While David O. Russell and American Hustle were nominated for 10 Academy Awards, they came home empty-handed on Oscar night. Most of those involved with the film are no stranger to nominations, but it's the work involved that gets them even remotely near the statuettes in the first place. In this terrific behind the scenes video for American Hustle, learn how David O. Russell and the rest of the crew approached their work on the film, and what it takes to put together a movie of this caliber.
A lot of the more interesting stuff about technique comes around the 17 minute mark and later, but here are some of the biggest takeaways about David O. Russell and his style:
- Looking to build characters and worlds
- Knows the voices of the characters, and their mannerisms, so that any story idea is coming from a real place, since it's from the DNA of the character
- Wants strong female characters
- Lights for 360 degrees so that people can move in the environment, which keeps everybody on their toes
- Never sits at the monitors and doesn't have a trailer, so there is no down time on set
- There is a frenetic energy that comes from doing things this way that can push people to give their all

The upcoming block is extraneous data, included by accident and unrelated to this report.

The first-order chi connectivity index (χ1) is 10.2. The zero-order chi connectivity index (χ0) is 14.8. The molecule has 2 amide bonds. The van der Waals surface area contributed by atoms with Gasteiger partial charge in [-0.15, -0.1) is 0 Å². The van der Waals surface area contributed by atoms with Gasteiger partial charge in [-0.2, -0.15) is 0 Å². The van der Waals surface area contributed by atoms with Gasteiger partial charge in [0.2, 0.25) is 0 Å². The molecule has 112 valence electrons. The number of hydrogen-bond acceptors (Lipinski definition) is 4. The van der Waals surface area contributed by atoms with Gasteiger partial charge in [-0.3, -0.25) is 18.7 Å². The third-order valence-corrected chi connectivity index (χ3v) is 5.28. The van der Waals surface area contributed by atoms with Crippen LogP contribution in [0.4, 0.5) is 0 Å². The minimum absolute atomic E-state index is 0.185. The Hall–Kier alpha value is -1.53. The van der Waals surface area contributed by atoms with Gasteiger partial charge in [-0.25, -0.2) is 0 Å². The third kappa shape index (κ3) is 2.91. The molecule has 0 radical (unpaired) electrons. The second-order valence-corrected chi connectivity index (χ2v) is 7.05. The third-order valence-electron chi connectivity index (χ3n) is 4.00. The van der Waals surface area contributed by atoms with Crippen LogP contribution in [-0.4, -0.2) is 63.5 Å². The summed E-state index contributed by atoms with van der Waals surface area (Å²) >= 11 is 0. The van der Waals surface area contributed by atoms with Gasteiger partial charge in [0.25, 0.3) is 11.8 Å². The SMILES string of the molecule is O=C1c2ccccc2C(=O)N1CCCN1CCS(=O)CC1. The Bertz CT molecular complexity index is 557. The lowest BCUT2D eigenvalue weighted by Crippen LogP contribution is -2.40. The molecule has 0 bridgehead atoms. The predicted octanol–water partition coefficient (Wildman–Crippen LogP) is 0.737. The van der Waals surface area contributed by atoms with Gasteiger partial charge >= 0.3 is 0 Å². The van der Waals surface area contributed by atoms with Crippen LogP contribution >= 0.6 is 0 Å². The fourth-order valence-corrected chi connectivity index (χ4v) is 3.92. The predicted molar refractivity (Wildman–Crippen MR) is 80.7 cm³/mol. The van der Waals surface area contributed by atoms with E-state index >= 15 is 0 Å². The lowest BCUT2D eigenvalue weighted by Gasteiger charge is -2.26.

- Doesn't care about breaking traditional notions of technique, things that are wrong by conventional methods, so you get a sense of invention on the spot
- Doesn't want actors to be precious about their performances, because he can't be precious about the screenplay or the direction
- He is there to be moved or tickled, so if he feels it, then the movie feels it
The last few I think are some of the most important. You just can't be too precious about anything when you're making a film. It has to be a collaboration with the actors. As David says, both you and the actors may have choices about how you see things, but there are plenty of times when one of those choices is completely wrong, so doing things multiple ways if possible can help get the best of both worlds.
In the end, you have to get a certain amount of coverage to actually complete the film. If you get scene one "perfect," but you had three other scenes to get to in the day and it's already been 12 hours, the whole process is going to end badly.
It's also important to be moved by whatever you're doing. If your movie doesn't affect you the way you want it to affect an audience, it likely won't.
What did you think of American Hustle? Having seen this BTS and the movie, what do you think about the process and how it contributed to the final product?